StateImpact Idaho
3:58 pm
Wed July 24, 2013

Farewell, StateImpact Idaho

Emilie Ritter Saunders, Molly Messick, Sadie Babits
StateImpact Idaho reporters Emilie Ritter Saunders and Molly Messick with news director Sadie Babits.
Credit Becky Lettenberger / NPR

On August 29, 2011 StateImpact Idaho wrote this welcome post, introducing ourselves to the state, and explaining the stories we hoped to tell. Now, just shy of two years later, we’re signing off.

Don’t worry, this site will remain here as an archive, and we hope, as a resource. But it will no longer be updated daily. For continued in-depth coverage of Idaho, please turn to Boise State Public Radio.

StateImpact Idaho, a collaboration of Boise State Public Radio and NPR, set out to tell the stories of Idahoans affected by the Great Recession and the state policy decisions (or indecisions) that most directly affected their daily lives.

We told you about the negative impact cuts to Idaho’s Medicaid program were having on people. We explored the Boise-metro housing market after a boom and bust shattered bits of the regional economy. And we shed light on the state’s economic recovery policies.

In the last two years, we’ve produced 73 radio features, nearly 900 web stories, almost 100 data charts and tables, 69 topic explainers, and 11 interactive maps. All of this work earned us 23 state and regional journalism awards. If we had to boil it all down to the very best of, here’s what you can’t miss.

  • Jobless In Idaho: We followed a handful of Idahoans through their quest to find work after being laid off, back from war, or starting from scratch. The series included 14 stories told in a 23-month time span and an interactive app.
  • Bottom Rung: The number of minimum wage jobs in Idaho grew 60 percent in one year. We wanted to know why. This 14-piece series explores the educational gap, state policy, and population change that’s contributing to the abundance of minimum wage, low wage, and low skill jobs in Idaho.
  • Doctor Shortage: Idaho doesn’t have enough doctors, and the shortage is expected to get worse as aging physicians hang up their stethoscopes. This 8-piece series explains why it’s tough to recruit doctors to Idaho, and what’s being done to shift the trend.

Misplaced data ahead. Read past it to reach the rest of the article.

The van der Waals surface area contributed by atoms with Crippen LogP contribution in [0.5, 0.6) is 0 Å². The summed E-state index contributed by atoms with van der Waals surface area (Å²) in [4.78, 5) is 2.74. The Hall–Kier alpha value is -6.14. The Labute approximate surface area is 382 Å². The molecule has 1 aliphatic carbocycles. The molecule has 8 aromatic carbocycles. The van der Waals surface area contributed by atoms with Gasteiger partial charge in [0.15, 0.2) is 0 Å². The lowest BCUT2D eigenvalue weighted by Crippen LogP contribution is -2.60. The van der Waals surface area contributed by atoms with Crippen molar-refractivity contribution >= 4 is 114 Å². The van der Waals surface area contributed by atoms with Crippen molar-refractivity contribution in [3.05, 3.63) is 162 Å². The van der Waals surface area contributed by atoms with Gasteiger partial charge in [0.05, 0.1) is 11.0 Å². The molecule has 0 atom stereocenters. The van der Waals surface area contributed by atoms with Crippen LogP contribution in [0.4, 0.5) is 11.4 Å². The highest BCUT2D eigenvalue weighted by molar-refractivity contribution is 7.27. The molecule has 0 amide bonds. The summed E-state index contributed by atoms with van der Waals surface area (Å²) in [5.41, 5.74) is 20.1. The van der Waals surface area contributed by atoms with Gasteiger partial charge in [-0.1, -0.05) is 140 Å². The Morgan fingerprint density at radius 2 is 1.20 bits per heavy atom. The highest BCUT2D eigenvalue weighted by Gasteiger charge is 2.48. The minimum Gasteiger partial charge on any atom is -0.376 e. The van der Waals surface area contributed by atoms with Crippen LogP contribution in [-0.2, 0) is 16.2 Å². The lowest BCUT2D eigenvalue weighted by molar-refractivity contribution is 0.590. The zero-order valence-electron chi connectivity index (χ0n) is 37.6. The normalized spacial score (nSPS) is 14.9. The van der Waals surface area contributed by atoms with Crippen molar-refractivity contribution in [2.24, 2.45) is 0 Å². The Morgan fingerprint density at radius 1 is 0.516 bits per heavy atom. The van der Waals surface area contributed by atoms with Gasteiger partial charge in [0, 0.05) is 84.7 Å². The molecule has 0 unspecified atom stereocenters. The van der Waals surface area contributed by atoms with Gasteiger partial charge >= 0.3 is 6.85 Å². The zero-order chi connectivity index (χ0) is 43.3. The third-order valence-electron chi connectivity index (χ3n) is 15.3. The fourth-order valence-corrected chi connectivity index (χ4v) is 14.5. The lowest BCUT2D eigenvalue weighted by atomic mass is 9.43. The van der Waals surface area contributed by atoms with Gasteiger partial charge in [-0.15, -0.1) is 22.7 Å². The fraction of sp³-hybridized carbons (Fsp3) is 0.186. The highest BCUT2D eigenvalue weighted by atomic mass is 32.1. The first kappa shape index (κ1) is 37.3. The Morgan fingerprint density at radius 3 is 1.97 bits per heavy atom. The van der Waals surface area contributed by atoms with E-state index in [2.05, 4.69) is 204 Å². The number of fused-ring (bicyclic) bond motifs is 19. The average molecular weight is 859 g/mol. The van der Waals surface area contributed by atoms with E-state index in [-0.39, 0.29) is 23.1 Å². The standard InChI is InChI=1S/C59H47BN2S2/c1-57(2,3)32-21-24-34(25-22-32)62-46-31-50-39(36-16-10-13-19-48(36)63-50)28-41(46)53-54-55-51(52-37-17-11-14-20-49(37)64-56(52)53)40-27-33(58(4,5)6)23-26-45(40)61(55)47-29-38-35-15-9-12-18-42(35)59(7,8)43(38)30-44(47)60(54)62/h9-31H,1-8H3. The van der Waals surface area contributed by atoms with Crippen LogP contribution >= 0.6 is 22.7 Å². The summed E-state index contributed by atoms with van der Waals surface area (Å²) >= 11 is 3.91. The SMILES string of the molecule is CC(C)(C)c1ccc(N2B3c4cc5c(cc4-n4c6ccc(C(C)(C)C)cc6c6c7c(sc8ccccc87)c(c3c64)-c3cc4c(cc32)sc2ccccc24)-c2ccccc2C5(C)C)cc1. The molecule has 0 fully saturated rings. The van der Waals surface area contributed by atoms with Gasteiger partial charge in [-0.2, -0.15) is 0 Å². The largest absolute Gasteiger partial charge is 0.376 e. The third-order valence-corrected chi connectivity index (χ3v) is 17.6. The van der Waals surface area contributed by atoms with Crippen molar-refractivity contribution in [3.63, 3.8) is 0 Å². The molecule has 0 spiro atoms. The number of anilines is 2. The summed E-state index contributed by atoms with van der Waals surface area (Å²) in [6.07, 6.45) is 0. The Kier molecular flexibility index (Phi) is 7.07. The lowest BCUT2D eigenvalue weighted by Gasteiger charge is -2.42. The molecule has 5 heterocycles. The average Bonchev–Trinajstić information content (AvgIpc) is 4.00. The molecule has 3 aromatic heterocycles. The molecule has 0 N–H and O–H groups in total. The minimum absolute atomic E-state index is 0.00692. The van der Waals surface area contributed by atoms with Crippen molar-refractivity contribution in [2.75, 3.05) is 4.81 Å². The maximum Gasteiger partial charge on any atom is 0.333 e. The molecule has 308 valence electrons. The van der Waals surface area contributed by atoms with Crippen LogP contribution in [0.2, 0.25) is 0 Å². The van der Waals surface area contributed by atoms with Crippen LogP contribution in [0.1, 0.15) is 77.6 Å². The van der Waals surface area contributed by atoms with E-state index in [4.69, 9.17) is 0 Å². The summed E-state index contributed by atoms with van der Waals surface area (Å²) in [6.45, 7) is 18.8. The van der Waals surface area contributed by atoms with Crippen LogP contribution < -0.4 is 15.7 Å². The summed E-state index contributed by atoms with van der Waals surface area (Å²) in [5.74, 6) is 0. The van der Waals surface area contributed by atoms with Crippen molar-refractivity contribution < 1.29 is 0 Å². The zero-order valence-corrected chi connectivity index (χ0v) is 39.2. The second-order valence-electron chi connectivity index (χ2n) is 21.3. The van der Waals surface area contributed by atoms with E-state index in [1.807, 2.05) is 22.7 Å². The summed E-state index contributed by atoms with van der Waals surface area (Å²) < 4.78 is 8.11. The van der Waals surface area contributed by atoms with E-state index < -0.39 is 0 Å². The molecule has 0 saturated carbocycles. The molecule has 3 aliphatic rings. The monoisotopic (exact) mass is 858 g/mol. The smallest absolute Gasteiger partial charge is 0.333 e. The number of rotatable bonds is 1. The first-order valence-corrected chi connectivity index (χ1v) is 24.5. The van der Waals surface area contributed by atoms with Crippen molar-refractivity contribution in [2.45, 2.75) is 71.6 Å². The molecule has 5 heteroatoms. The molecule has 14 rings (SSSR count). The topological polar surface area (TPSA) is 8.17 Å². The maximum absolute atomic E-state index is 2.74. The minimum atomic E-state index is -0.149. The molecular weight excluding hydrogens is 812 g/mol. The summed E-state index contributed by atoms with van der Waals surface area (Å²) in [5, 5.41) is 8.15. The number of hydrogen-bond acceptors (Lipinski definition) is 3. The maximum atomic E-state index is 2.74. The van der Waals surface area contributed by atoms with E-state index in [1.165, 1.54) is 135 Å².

• Personal Property Tax: Idaho has long been trying to ax its equipment tax on businesses. In 2012, it got close. The state eliminated the personal property tax for 90 percent of businesses, while keeping the majority of the revenue in place. We explained what would happen if the tax was eliminated, who would be affected, and what drove policy makers to cast their votes.
  • Mapping Migration: After two decades of intense growth, Idaho’s population boom seems to have slowed. The population grew by less than 1 percent in 2012. We mapped where Idahoans are moving, and who is moving in.
  • Idaho’s Old Industries: For much of Idaho’s history, the economy has been driven by agriculture, mining, and timber extraction. The 21st Century has changed how those old industries work, their scope, and their economic impact.
  • Education Funding: The share of state tax dollars funding public education in Idaho has sharply declined in the last decade. That’s leaving many districts to raise their own money, and rely on voters to approve it. Every economist and business leader we’ve spoken to in the last two years says a thriving public school system is the best way to rebuild Idaho’s economy.

Thank you for your continued support of StateImpact Idaho.